| 18 April 2024, Thursday |

Rising cases, Omicron highlight holes in Biden’s COVID strategy, experts say

President Joe Biden is under criticism from health professionals, who are urging for more urgency, testing, masking, and worldwide vaccine sharing in the wake of a fresh rise in COVID-19 cases and deaths ahead of the Christmas and New Year holidays.

Biden, a Democrat, started office in January promising to eradicate the coronavirus. In contrast to his predecessor, Republican Donald Trump, who minimized the pandemic’s seriousness, disregarded numerous preventative efforts, and discredited health professionals, he presided over a huge vaccination deployment and enacted a $1.9 trillion pandemic relief package.

However, eleven months into Biden’s presidency, the US has documented 800,000 COVID-19 fatalities, with over 300,000 occurring under his watch, the greatest number and per capita among the Group of Seven (G70 richest nations). Hospitals in some places are reporting record high numbers of COVID-19 patients as the Omicron strain spreads and people congregate for the holidays.

According to the US Centers for Disease Control and Prevention, Biden’s vaccination effort has resulted in 65.2 percent of the eligible population getting completely vaccinated. Due to Republican-led resistance, some states’ percentages are lower than 50%. Only about a third of the population has the supplementary booster injection that is thought to be essential to defend against Omicron.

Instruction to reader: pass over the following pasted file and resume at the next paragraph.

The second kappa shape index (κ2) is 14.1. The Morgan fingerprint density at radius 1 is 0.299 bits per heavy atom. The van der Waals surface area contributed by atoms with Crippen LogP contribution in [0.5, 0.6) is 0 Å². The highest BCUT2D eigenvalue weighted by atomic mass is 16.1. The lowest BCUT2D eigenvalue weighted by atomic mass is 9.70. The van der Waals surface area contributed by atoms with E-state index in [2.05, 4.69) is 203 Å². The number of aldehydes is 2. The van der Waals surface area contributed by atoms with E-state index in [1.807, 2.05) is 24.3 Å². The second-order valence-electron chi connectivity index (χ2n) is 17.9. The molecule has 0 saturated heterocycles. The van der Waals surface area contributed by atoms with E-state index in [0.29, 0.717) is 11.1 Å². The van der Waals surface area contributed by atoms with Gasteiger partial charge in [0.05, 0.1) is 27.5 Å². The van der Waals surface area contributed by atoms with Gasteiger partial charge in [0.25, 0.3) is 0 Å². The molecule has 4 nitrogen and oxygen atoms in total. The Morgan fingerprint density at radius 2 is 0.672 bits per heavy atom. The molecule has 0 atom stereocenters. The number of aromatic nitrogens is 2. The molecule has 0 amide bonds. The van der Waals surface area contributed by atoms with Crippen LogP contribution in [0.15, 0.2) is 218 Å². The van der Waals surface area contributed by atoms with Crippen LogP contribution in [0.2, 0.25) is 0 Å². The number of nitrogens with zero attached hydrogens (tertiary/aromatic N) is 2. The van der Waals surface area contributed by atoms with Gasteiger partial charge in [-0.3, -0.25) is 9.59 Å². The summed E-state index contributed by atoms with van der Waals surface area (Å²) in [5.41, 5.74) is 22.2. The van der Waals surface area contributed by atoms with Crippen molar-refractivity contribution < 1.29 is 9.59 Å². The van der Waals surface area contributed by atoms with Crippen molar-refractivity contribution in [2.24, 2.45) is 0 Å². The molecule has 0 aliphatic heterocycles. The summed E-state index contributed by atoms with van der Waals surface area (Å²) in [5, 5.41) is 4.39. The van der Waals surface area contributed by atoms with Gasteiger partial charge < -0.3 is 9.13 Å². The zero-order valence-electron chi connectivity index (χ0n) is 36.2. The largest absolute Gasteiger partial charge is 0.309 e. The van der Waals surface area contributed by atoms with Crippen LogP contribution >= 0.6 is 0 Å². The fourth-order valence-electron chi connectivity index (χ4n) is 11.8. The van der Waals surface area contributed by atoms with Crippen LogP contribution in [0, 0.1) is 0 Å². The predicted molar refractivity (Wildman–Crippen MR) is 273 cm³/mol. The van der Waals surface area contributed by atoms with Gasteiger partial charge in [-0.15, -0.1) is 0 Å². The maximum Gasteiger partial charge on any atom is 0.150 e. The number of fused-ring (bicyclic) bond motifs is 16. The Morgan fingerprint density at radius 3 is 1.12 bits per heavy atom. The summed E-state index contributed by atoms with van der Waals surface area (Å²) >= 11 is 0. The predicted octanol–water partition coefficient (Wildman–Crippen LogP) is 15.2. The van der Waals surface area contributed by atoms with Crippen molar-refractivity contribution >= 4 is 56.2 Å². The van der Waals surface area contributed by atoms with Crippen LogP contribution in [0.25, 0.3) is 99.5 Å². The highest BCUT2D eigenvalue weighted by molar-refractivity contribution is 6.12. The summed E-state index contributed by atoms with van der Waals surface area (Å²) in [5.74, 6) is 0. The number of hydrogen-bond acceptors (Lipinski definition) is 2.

The administration needs to push mask wearing, increase pressure on companies to bring down the cost of tests, share technology on vaccines globally and secure more funding to fight the pandemic on a broad scale, health experts said. Many said the White House had let such measures slide while focusing on getting people inoculated.

“Where’s the leadership that asks for national sacrifice at a time of emergency?” said Gregg Gonsalves, an associate professor of epidemiology at Yale University. Biden should “get on TV tonight and say: ‘I want you to mask up.'” he said.

The White House has repeatedly said it has the tools to fight Omicron without shutting schools and businesses, while promising more free tests and widespread booster distribution.

Biden will speak on Tuesday about new plans, including driving home his message to unvaccinated Americans to get a shot and for those who are vaccinated to get a booster.

Broadway theaters, universities and professional sports leagues are already canceling or postponing events, reflecting the reality of a new COVID-19 wave.


Biden’s toughest challenge fighting the pandemic has been political.

Despite the abundance of free and safe vaccines, misinformation spread through social media platforms and pushback on health measures, driven largely by Republican politicians and conservative media, have thwarted his efforts to persuade pockets of the U.S. population to get vaccinated.

The administration vowed early on to crack down on private companies spreading vaccine-related misinformation, but it persists.